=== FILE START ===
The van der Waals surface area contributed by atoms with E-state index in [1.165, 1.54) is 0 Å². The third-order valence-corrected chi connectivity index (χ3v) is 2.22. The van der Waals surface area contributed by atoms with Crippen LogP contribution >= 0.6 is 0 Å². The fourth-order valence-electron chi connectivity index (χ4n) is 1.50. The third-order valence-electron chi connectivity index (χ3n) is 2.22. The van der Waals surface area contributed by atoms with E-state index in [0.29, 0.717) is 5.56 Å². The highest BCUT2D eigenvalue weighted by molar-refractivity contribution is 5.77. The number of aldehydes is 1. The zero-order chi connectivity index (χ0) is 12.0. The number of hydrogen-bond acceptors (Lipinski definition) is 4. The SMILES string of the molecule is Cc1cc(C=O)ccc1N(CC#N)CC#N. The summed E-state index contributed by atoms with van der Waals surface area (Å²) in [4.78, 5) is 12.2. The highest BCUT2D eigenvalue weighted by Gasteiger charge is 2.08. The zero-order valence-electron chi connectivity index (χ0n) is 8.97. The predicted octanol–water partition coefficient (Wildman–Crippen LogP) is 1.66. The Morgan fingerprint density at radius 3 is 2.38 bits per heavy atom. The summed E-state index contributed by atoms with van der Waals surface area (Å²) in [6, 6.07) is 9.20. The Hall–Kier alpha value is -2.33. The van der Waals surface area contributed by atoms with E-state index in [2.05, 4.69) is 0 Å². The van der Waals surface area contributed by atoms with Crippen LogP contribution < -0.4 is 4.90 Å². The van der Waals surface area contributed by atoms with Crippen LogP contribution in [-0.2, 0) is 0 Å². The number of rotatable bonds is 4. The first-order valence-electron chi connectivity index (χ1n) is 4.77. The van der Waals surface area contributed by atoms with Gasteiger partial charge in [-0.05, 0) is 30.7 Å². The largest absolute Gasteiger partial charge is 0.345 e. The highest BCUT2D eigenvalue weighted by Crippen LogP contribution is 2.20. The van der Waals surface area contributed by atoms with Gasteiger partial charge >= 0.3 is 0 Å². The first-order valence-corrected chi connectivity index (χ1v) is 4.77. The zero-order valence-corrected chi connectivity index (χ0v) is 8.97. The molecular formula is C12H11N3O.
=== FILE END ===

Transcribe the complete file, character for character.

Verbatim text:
The van der Waals surface area contributed by atoms with E-state index in [1.165, 1.54) is 0 Å². The third-order valence-corrected chi connectivity index (χ3v) is 2.22. The van der Waals surface area contributed by atoms with Crippen LogP contribution >= 0.6 is 0 Å². The fourth-order valence-electron chi connectivity index (χ4n) is 1.50. The third-order valence-electron chi connectivity index (χ3n) is 2.22. The van der Waals surface area contributed by atoms with E-state index in [0.29, 0.717) is 5.56 Å². The highest BCUT2D eigenvalue weighted by molar-refractivity contribution is 5.77. The number of aldehydes is 1. The zero-order chi connectivity index (χ0) is 12.0. The number of hydrogen-bond acceptors (Lipinski definition) is 4. The SMILES string of the molecule is Cc1cc(C=O)ccc1N(CC#N)CC#N. The summed E-state index contributed by atoms with van der Waals surface area (Å²) in [4.78, 5) is 12.2. The highest BCUT2D eigenvalue weighted by Gasteiger charge is 2.08. The zero-order valence-electron chi connectivity index (χ0n) is 8.97. The predicted octanol–water partition coefficient (Wildman–Crippen LogP) is 1.66. The Morgan fingerprint density at radius 3 is 2.38 bits per heavy atom. The summed E-state index contributed by atoms with van der Waals surface area (Å²) in [6, 6.07) is 9.20. The Hall–Kier alpha value is -2.33. The van der Waals surface area contributed by atoms with E-state index in [2.05, 4.69) is 0 Å². The van der Waals surface area contributed by atoms with Crippen LogP contribution < -0.4 is 4.90 Å². The van der Waals surface area contributed by atoms with Crippen LogP contribution in [-0.2, 0) is 0 Å². The number of rotatable bonds is 4. The first-order valence-electron chi connectivity index (χ1n) is 4.77. The van der Waals surface area contributed by atoms with Gasteiger partial charge in [-0.05, 0) is 30.7 Å². The largest absolute Gasteiger partial charge is 0.345 e. The highest BCUT2D eigenvalue weighted by Crippen LogP contribution is 2.20. The van der Waals surface area contributed by atoms with Gasteiger partial charge >= 0.3 is 0 Å². The first-order valence-corrected chi connectivity index (χ1v) is 4.77. The zero-order valence-corrected chi connectivity index (χ0v) is 8.97. The molecular formula is C12H11N3O.